“Let us touch the scar!” Another girl taunted. “Show it again!”
“I bet it’s just makeup.”
“My uncle got struck by lightning, I think, and he doesn’t look all that weird!”
“My brother was there and he didn’t say anything about a lake monster!”
“Has anyone seen my headband?”
Samantha went back to chewing on her sleeve, her eyes lost and glossy. I kept silent with Charlie-Girl in the back watching the scene of screaming girls. Then, Samantha got up and barreled past us. The doors of the shed opened, blasting a charge of hot wind inside.
“You guys are so rude. You don’t get it.” Misty spoke up, then chased after Samantha.
“Somebody else tell a story!” Someone shouted.
Charlie-Girl leaned over and whispered to me. “Hey Emmalou, I need to go. But I don’t know the way back.”
“That’s ok. I’ll show you.” I replied, and we slipped away.
The golf course was usually so pretty at night, the moon catching the glints of that nighttime dew on the grass. Patrick and I would walk across the course for hours every weeknight this summer, the rough air in our lungs opening us up to try bigger cartwheels, to make silly baboon sounds, to share secrets and wishes. Walking with Charlie-Girl tonight though, it now felt empty of any magic. It was just a regular field. I couldn’t quite tell which way was the fastest route home, and I didn’t want to go back to the sandpit where Patrick would be waiting to hear what happened. I didn’t feel like telling that story tonight. Didn’t want to tell him about his sister’s scar on her chest. Or the other one inside her.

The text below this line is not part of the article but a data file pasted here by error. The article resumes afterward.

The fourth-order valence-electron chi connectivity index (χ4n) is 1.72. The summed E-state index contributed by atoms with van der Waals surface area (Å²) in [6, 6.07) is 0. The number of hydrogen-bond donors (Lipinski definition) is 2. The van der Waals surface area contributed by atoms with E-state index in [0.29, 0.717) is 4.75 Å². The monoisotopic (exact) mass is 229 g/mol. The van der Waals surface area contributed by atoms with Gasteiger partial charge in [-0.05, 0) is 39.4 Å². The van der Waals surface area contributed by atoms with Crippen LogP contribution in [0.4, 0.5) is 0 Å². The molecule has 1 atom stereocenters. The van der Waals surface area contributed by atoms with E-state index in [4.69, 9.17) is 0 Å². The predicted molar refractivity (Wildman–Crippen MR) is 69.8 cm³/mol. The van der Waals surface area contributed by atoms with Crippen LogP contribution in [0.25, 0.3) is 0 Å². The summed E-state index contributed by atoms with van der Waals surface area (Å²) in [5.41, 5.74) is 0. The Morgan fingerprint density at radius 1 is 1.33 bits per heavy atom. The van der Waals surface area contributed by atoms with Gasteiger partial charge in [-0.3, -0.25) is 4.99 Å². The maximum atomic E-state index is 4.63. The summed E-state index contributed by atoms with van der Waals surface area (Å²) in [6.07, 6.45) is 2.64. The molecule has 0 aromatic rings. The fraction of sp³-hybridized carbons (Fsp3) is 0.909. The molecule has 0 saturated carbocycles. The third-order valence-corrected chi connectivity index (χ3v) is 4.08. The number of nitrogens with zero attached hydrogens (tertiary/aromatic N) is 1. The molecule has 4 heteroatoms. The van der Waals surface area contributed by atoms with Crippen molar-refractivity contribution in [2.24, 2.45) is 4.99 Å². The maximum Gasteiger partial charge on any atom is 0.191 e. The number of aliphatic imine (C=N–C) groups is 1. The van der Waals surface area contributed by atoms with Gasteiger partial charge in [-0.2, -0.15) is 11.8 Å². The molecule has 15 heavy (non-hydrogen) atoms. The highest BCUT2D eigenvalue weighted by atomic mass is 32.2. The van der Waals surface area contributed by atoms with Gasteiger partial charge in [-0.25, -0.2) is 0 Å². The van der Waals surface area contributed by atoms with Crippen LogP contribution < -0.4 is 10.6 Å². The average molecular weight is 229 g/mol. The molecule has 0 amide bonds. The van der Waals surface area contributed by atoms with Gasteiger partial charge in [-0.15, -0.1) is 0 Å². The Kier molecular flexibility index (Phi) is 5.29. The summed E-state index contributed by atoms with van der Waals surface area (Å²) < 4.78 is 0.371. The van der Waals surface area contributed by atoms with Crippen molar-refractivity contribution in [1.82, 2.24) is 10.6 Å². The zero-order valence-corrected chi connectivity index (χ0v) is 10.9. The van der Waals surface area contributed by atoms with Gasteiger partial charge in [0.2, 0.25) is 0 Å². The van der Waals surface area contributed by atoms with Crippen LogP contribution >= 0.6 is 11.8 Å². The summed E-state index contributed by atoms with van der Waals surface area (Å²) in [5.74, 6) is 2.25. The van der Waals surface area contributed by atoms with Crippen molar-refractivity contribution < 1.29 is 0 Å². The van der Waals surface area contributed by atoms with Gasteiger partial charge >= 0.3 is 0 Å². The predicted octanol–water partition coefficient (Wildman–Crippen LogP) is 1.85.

Then I saw a silhouette come toward us— it was Misty.
“Did you see where Samantha went?” She asked me, out of breath.
“No. You think she ran away?” I asked.
“I hope not,” Misty gasped for air.
“I knew it was a stupid idea. I wanted her to tell her parents. The real thing.” And with that, Misty ran off again.
“Are you afraid that she’ll get shocked?” Charlie-Girl asked, her voice like a far-away little owl.
“…No? Do you believe Samantha?”
“Yeah. Don’t you?”